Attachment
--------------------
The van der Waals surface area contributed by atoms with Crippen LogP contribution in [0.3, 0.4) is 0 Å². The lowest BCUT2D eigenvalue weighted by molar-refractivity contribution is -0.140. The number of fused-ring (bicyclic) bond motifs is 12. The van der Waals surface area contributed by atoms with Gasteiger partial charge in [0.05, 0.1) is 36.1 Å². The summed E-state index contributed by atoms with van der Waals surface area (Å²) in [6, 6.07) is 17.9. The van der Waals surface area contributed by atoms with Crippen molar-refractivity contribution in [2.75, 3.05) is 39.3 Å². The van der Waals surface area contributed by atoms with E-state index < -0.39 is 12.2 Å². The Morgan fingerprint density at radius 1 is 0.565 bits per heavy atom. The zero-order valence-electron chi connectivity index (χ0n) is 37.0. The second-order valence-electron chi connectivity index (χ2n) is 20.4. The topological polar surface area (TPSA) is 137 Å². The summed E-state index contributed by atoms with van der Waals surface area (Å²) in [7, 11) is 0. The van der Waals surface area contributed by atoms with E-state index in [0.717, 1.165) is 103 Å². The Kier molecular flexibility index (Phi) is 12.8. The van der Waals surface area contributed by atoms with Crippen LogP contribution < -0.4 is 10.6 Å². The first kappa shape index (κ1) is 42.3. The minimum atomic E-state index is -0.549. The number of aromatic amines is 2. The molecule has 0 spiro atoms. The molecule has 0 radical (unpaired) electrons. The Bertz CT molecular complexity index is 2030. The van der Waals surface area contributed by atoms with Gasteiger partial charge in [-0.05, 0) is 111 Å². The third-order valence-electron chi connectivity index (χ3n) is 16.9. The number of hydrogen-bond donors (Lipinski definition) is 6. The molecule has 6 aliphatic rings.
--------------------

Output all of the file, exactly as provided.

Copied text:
The van der Waals surface area contributed by atoms with Crippen LogP contribution in [0.3, 0.4) is 0 Å². The lowest BCUT2D eigenvalue weighted by molar-refractivity contribution is -0.140. The number of fused-ring (bicyclic) bond motifs is 12. The van der Waals surface area contributed by atoms with Gasteiger partial charge in [0.05, 0.1) is 36.1 Å². The summed E-state index contributed by atoms with van der Waals surface area (Å²) in [6, 6.07) is 17.9. The van der Waals surface area contributed by atoms with Crippen molar-refractivity contribution in [2.75, 3.05) is 39.3 Å². The van der Waals surface area contributed by atoms with E-state index < -0.39 is 12.2 Å². The Morgan fingerprint density at radius 1 is 0.565 bits per heavy atom. The zero-order valence-electron chi connectivity index (χ0n) is 37.0. The second-order valence-electron chi connectivity index (χ2n) is 20.4. The topological polar surface area (TPSA) is 137 Å². The summed E-state index contributed by atoms with van der Waals surface area (Å²) in [7, 11) is 0. The van der Waals surface area contributed by atoms with E-state index in [0.717, 1.165) is 103 Å². The Kier molecular flexibility index (Phi) is 12.8. The van der Waals surface area contributed by atoms with Crippen LogP contribution < -0.4 is 10.6 Å². The first kappa shape index (κ1) is 42.3. The minimum atomic E-state index is -0.549. The number of aromatic amines is 2. The molecule has 0 spiro atoms. The molecule has 0 radical (unpaired) electrons. The Bertz CT molecular complexity index is 2030. The van der Waals surface area contributed by atoms with Gasteiger partial charge in [-0.05, 0) is 111 Å². The third-order valence-electron chi connectivity index (χ3n) is 16.9. The number of hydrogen-bond donors (Lipinski definition) is 6. The molecule has 6 aliphatic rings.